Zebra Releases Dart Sensor to Meet New UWB Standard

By Claire Swedberg

The recently approved IEEE 802.15.4f specification provides an open standard that will enable ultra-wideband RFID technology users to mix products for the most competitive solution.

The IEEE approved the 802.15.4f active radio frequency identification standard in February of this year, and its publication is expected to occur this month. In anticipation of that development, Zebra Technologies has announced a new version of its Dart ultra-wideband (UWB) real-time location system (RTLS) sensor that will be compatible with that standard, while existing Dart sensors can be upgraded to meet the new standard via Zebra firmware.

IEEE 802.15.4f is an amendment to the IEEE 802.15.4-2011 standard for low-rate wireless personal area networks (LR-WPANs). The standard has a clause for UWB that stands by itself, as well as an additional clause specifying a separate protocol for 433 MHz and 2.4 GHz.

With the passage of the IEEE 802.15.4f standard, users of the technology can now build a system based on the open standard that would provide the framework for them to mix and match products from different vendors, or to enable the use of hybrid solutions with multiple types of technology, such as sensors with UWB tags, which typically operate at frequencies ranging from 500 MHz to 10.6 GHz, or other RFID solutions employing differing frequencies. The first UWB product to be released compatible with the new standard is an updated version of Zebra's Dart UWB RTLS sensor, which acts as a receiver for UWB tags that transmit data via short pulses, thereby enabling a user to locate the tags within a few feet.

With the new standard's adoption, compliant products from diverse vendors will now become interoperable.

During the past several years, Zebra Technologies has worked closely to develop the standard with other UWB companies, including Ubisense, Time Domain, Decawave and Guard RFID, says Tim Harrington, Zebra Technologies' VP of product strategy and vice-chair of the IEEE 802.15 Task Group. During that time, he reports, participants were creating a common physical layer (PHY) and media access control (MAC) sub-layer to the existing 802.15.4 protocol stack. The resulting 802.15.4f standard, based on that work, is designed to enable ultra-low-energy consumption, highly reliable communication and an air-interface protocol for active RFID and sensor applications, and to be flexible and configurable for a variety of active RFID transmission operations, such as from a reader to a tag, a tag to a reader, a reader to a select group of tags (multicast) and one tag to another (unicast).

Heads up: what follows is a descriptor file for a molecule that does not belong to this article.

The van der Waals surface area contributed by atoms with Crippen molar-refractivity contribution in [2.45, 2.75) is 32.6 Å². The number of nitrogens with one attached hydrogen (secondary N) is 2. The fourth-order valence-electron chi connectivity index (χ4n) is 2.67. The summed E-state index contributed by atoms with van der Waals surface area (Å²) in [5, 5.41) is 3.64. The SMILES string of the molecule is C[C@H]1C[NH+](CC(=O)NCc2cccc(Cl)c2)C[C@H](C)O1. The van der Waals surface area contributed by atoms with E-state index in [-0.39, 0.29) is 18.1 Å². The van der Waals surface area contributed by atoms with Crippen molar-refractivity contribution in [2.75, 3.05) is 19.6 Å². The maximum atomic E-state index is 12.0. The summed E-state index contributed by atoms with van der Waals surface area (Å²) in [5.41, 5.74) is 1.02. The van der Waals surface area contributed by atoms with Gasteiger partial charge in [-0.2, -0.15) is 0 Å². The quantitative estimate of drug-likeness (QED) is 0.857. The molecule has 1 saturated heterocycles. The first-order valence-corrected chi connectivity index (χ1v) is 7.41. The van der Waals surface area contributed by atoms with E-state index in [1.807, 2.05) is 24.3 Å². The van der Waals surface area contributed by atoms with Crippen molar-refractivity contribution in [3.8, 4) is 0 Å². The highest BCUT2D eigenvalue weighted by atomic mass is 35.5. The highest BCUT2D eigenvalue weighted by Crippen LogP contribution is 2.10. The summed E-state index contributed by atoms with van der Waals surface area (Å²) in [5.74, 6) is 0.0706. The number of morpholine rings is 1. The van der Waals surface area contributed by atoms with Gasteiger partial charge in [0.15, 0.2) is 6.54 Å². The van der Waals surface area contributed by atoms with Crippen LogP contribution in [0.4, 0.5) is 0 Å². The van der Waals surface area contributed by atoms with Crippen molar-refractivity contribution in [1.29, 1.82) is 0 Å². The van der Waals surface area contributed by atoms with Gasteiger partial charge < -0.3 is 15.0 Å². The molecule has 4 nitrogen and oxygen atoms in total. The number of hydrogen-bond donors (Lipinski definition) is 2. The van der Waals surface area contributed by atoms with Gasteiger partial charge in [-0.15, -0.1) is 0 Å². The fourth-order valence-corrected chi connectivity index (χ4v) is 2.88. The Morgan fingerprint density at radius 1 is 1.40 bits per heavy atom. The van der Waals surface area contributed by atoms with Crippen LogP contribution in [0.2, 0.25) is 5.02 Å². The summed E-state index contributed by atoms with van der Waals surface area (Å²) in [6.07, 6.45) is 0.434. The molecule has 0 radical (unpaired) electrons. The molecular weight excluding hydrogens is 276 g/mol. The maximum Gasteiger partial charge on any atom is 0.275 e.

Ultra-wideband RFID is typically used for asset tracking, Geiger counter systems with handheld readers, and RTLS solutions. Until now, the technology has been provided by companies as proprietary systems. That, however, is not always desirable for end users, according to Michael Liard, an analyst at VDC Research. "Customers want standards-backed technology," he says.

The objective with standardization was simplicity, Harrington says, and the IEEE 802.15.4f Task Group thus spent two years working to develop a standard that would make the technology low-cost to manufacture, with no custom chips required, and that could provide a long read range with low power consumption. The PHY was designed to provide accuracy greater than 1 meter (3.3 feet), the ability to accomplish 1 Hertz (Hz) transmission rates, and a seven-year battery life for ultra-wideband systems.

The new standard, Harrington notes, will promote competition by allowing users to mix and match the technologies they employ in order to build an appropriate UWB or active RFID solution. Technology providers and users worked together closely on the standard development, he reports, adding, "It was a very cooperative effort" that benefits all technology providers. "If the (active RFID) industry grows, we all get a piece of that (growth)."

"This is an example where vendors find some common ground in a collaborative way," Liard states, that is likely to benefit the UWB and active RFID industries, as well as end users. Customers, he adds—particularly large "tier-one" organizations—prefer a standard and are likely to be less comfortable with proprietary technology.

The Dart sensor is presently being used by companies within the aerospace industry, such as The Boeing Co., to track high-value and specialized tools used for building aircraft. West Cheshire College, located in the United Kingdom, is utilizing the technology to track attendance and monitor students' time in class. While Zebra has released the new open-standard version of the Dart sensor, it intends to offer new 802.15.4f-compatible tags in the near future.

The new Dart sensor does not vary in performance or features from its predecessor, Harrington says. "The focus for our latest DART product was to ensure it was hardware-compliant with the new standard, ensuring full compliance via a simple software upgrade," he explains. "UWB products that are not hardware-compliant will need to be physically replaced to be compliant with the new standard. Zebra's focus is on ensuring the lowest total cost of ownership for our customers, while ensuring they do not suffer any major downtime as they adopt the new standard."

Zebra also offers the Dart Vision Reader (DVR), a standalone unit housed in an all-weather enclosure and designed for use in outdoor environments. The DVR, which is compliant with IEEE 802.15.4f, can be used in conjunction with Dart sensors when a deployment requires both indoor and outdoor tracking.